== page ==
by Wayne Munchel, LCSW   2 Comments

“We treat people’s solutions as problems.” Vincent Felitti MD, eminent author of the original ACE’s (Adverse Childhood Experiences) study, often makes this point when discussing how we focus on eliminating people’s desperate means of coping, without recognizing their adaptive functions. When addressing substance abuse (the most common method of tolerating overwhelming fear and pain) do we commit the same error of attempting to control the “solution” while largely ignoring the underlying core problems associated with traumatic exposures? For many people struggling with addictions, substance abuse represents their survival.

The linkage between ACE’s and trauma and substance abuse disorders (SUD’s) is compelling. In his paper, Origins of Addiction, Felitti reports that people who experience 4 or more ACE’s are 500% more likely to abuse alcohol. People who report five ACE’s or more are 7 to 10 times more likely to report illicit drug abuse. A jaw-dropping data point indicates that individuals who survive 6 or more ACE’s are 46 times more likely to be IV drug abusers than people who report no ACE’s. Trauma truly is the “gateway drug” to addictions.

Kanwarpal Dhaliwal and the youth at RYSE (Richmond Youth Services) have amplified the ACE’s pyramid to include the toxic impacts of social conditions and local contexts such as poverty, racism and historical trauma. This expanded view helps us recognize that it’s not just what has happened to you, but what environmental stressors and social conditions you are born and raised in. As attention has turned to the “opioid crisis,” it would seem to be no coincidence that the communities most affected are beset by high rates of unemployment, poverty, and social isolation. In contrast to the reductive medical model, the ACE’s trauma-informed approach encompasses neighborhoods as much as neurons, and it relates to zip codes more than just genetic codes.

Some substance abuse programs and mental health agencies have begun integrating the ACE’s questionnaire into their initial assessments. What might be the potential impacts of incorporating enhanced ACE’s informed perspectives into treatment?

  • Asking about childhood maltreatment, listening and offering empathy represents a significant intervention in itself. Simple, straightforward human compassion for “what has happened” to people, acknowledging human suffering and distress can be healing.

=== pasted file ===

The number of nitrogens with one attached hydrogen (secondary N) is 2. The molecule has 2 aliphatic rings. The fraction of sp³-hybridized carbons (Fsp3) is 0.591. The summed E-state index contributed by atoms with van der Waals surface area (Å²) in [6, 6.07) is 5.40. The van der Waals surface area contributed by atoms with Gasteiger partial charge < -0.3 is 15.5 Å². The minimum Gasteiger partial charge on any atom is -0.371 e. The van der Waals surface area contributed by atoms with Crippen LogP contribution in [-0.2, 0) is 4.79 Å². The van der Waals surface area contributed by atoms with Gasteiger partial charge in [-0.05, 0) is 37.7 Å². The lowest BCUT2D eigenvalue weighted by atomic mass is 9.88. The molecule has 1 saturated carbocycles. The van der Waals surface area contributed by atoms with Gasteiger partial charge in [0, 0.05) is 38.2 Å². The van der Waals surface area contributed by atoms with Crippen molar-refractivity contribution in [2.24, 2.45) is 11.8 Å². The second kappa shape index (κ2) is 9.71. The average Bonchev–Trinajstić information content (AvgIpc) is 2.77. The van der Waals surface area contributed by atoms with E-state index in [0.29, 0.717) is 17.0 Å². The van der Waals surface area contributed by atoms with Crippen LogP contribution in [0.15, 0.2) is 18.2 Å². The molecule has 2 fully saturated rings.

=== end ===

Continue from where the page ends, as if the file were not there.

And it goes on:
• Inviting people who abuse substances to be “compassionately curious” about themselves and to connect the dots between their unseen wounds and their attempts to cope with overwhelming distress can provide relief and self-understanding. (“I use substances for understandable reasons, I’m not just crazy or stupid.”) This is often a long-term, life-time process.
  • Instilling hope for a better future is an essential ingredient for recovery. “What can be hurt can be healed” seems to illuminate this pathway much more than “you have an incurable, life-long brain disease.”
  • Empowering people to take responsibility for owning their own stories and writing (and rewriting) new chapters. Talk of genetic predispositions and chemical imbalances can engender passivity and resignation.
  • Supporting meaning making and setting the stage for post-traumatic growth.
  • Emphasizing the central need for social supports and human connection. In his enlightening TED talk, Johann Hari asks this challenging question: “What if the opposite of addiction is not sobriety, but the opposite of addiction is connection?” A key aspect of reducing substance abuse is how well we can help people develop their social networks and resilience.
  • This reminds us all that unless we also vigorously address issues such as social justice, poverty and racism, our progress will be limited.

Utilizing this broader, trauma-informed lens often seems at odds with the dominant medical model approach to addiction as a disease. Framing problems such as addiction as solely problems within an individual’s disordered neural circuitry are favored. We prefer our solutions to be fast-acting, cheap and to avoid discomforting questions about social conditions. In his book “In the Realm of Hungry Ghosts,” Gabor Mate makes the following observation: “We keep trying to change people’s behaviors without a full understanding of how and why those behaviors arise.” A trauma informed approach to substance abuse and dependence brings the potential of deep healing, not just for individuals but our communities as well.

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by Wayne Munchel, LCSW   0 Comments